As one of the theory-based infiltration methods, Green-Ampt method is widely used in hydrologic modeling to account for loss from infiltration. Green-Ampt method was initially developed for ponded infiltration into a homogeneous soil with a uniform initial water content and the water wetting front movement in the soil was governed by Darcy’s law (Figure 1).
As shown in Figure 2, generally four (4) parameters are required for Green-Ampt infiltration method: initial water content (dimensionless), saturated water content or porosity (dimensionless), wetting front soil suction head (inch), and hydraulic conductivity (in/hr). Some literatures and software list three (3) parameters by combining initial water content and saturated water content as a single parameter – initial water content deficit (saturated water content – initial water content)
Soil Water Content or Moisture Content is the fraction of the total soil volume is taken up by water which is a dimensionless value expressed as the ratio of V-water to V-bulk soil. The corresponding value at the commencement of a simulation is called initial water content. When the soil is saturated, the water content is called saturated water content and it can be estimated as porosity or total porosity.
The initial water content usually can not be zero in reality because of residual soil water/moisture content which is the water content of a soil where a further increase in negative pore-water pressure does not produce significant changes in water content. By definition, the residual soil water content (Unit: dimensionless, V-water/V-bulk soil) represents the remaining water content after a saturated soil is allowed to drain thoroughly for an extended period of time. Depending on antecedent moisture conditions (AMC), the initial water content is a value between residual soil water content and saturated water content, and correspondingly the initial water content deficit can range from zero (with saturated water content) to effective porosity (with residual soil water content).
Under the average antecedent moisture condition (average AMC), Dr. David Maidment in his book of Handbook of Hydrology suggested using wilting point (-1500 kPa water content) as initial water content in the western USA and using field capacity (-33kPa water content) as initial water content in the eastern USA. Correspondingly, the initial water content deficit will be calculated as (porosity – wilting point, Do NOT use effective porosity here – see Figure 3 for illustration) for Western USA or (porosity – field capacity) for Eastern USA for average AMC (Table 2). For the concepts of wilting point and field capacity, refer to this post.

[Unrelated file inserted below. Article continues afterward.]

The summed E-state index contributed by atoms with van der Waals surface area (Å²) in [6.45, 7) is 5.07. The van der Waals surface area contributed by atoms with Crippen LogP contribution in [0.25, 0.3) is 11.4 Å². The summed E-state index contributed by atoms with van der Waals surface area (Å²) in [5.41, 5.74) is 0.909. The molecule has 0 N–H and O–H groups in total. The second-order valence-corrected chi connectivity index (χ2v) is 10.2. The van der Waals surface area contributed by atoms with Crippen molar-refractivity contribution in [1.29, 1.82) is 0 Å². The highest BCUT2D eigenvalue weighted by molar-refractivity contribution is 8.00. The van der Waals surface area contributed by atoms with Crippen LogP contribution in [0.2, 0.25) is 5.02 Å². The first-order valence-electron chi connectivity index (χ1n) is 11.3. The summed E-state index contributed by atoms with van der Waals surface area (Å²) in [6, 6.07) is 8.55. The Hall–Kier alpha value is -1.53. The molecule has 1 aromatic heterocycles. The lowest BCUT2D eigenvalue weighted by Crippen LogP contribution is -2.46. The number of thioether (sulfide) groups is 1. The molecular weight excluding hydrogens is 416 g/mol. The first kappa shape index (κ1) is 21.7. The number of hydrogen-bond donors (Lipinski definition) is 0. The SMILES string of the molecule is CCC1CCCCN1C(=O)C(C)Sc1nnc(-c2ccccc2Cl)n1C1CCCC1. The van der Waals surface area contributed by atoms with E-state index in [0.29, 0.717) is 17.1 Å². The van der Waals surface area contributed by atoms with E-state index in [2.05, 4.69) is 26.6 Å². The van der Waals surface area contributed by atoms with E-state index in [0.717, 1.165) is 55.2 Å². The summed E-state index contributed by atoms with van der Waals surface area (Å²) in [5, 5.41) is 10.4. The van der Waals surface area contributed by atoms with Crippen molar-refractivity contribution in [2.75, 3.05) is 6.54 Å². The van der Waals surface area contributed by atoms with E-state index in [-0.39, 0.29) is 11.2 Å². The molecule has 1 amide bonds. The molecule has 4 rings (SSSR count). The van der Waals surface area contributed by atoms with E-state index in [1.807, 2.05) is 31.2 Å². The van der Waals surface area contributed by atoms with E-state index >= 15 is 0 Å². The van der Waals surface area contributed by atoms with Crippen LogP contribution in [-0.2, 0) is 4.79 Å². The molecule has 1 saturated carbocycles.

Wetting front suction head (inch) and hydraulic conductivity (in/hr) of various soil textures were estimated by Rawls in 1982 and 1983 (Table 1). It is not clear why the two papers authored by Rawls in 1982 and 1983 presented two sets of hydraulic conductivity values. For Green-Ampt infiltration method, one way of dealing with the two sets of values is to apply the 1983 paper hydraulic conductivity values for initial model setup and use the 1982 paper values as calibration limits. Note this is different from what is suggested in this post mainly because the 1983 paper is specifically titled for Green-Ampt Infiltration Method.
In addition to the four required parameters mentioned above, when applying Green-Ampt infiltration method for HEC-RAS 2D modeling in a 2D infiltration layer, two more parameters are needed as shown in Figure 4: 1. residual moisture content, or residual soil water content; and 2. pore-size distribution index. Both of the parameters are dimensionless.
Per HEC-RAS 6.1 User’s Manual, the two additional Green-Ampt parameter are required to utilize the Green-Ampt with Redistribution (GAR) method. The residual moisture content, or residual soil water content and pore-size distribution index are summarized in Table 2.
According to the study done by Tuflow, Green-Ampt infiltration method is relatively insensitive to porosity (saturated water content) and wetting front soil suction head. During model calibration, the focus should be on hydraulic conductivity and initial water content. The hydraulic conductivity impacts the runoff volume greatly: the higher the hydraulic conductivity, the more infiltration and the less runoff. When initial water content is increased, the model has a quick response to rainfall and usually ends up with more runoff. The influence of the initial water content tends to be less substantial after soil becomes saturated.
In XPSWMM, Green-Ampt infiltration method needs to be defined in Global Data… –> (R) Infiltration (Figure 5).
For illustration, a HEC-HMS model result is shown in Figure 6 where the loss method is Green and Ampt.